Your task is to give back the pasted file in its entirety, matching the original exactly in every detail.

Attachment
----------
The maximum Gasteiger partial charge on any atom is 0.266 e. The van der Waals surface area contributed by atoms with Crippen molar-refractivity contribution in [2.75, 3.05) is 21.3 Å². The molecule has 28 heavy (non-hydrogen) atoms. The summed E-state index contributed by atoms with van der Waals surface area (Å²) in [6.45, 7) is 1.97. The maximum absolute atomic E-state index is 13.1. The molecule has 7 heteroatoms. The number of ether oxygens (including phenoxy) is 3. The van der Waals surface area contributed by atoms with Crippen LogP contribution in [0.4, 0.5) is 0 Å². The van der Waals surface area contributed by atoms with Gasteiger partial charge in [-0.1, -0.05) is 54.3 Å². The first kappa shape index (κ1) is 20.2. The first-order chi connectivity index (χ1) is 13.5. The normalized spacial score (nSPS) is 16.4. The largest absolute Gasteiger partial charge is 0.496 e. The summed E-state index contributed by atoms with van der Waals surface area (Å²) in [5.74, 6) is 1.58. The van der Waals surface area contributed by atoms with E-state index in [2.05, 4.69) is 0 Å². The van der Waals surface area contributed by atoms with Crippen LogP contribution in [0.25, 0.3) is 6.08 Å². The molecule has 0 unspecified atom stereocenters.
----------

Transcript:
The maximum Gasteiger partial charge on any atom is 0.266 e. The van der Waals surface area contributed by atoms with Crippen molar-refractivity contribution in [2.75, 3.05) is 21.3 Å². The molecule has 28 heavy (non-hydrogen) atoms. The summed E-state index contributed by atoms with van der Waals surface area (Å²) in [6.45, 7) is 1.97. The maximum absolute atomic E-state index is 13.1. The molecule has 7 heteroatoms. The number of ether oxygens (including phenoxy) is 3. The van der Waals surface area contributed by atoms with Crippen LogP contribution in [0.4, 0.5) is 0 Å². The van der Waals surface area contributed by atoms with Gasteiger partial charge in [-0.1, -0.05) is 54.3 Å². The first kappa shape index (κ1) is 20.2. The first-order chi connectivity index (χ1) is 13.5. The normalized spacial score (nSPS) is 16.4. The largest absolute Gasteiger partial charge is 0.496 e. The summed E-state index contributed by atoms with van der Waals surface area (Å²) in [5.74, 6) is 1.58. The van der Waals surface area contributed by atoms with E-state index in [2.05, 4.69) is 0 Å². The van der Waals surface area contributed by atoms with Crippen LogP contribution in [0.25, 0.3) is 6.08 Å². The molecule has 0 unspecified atom stereocenters.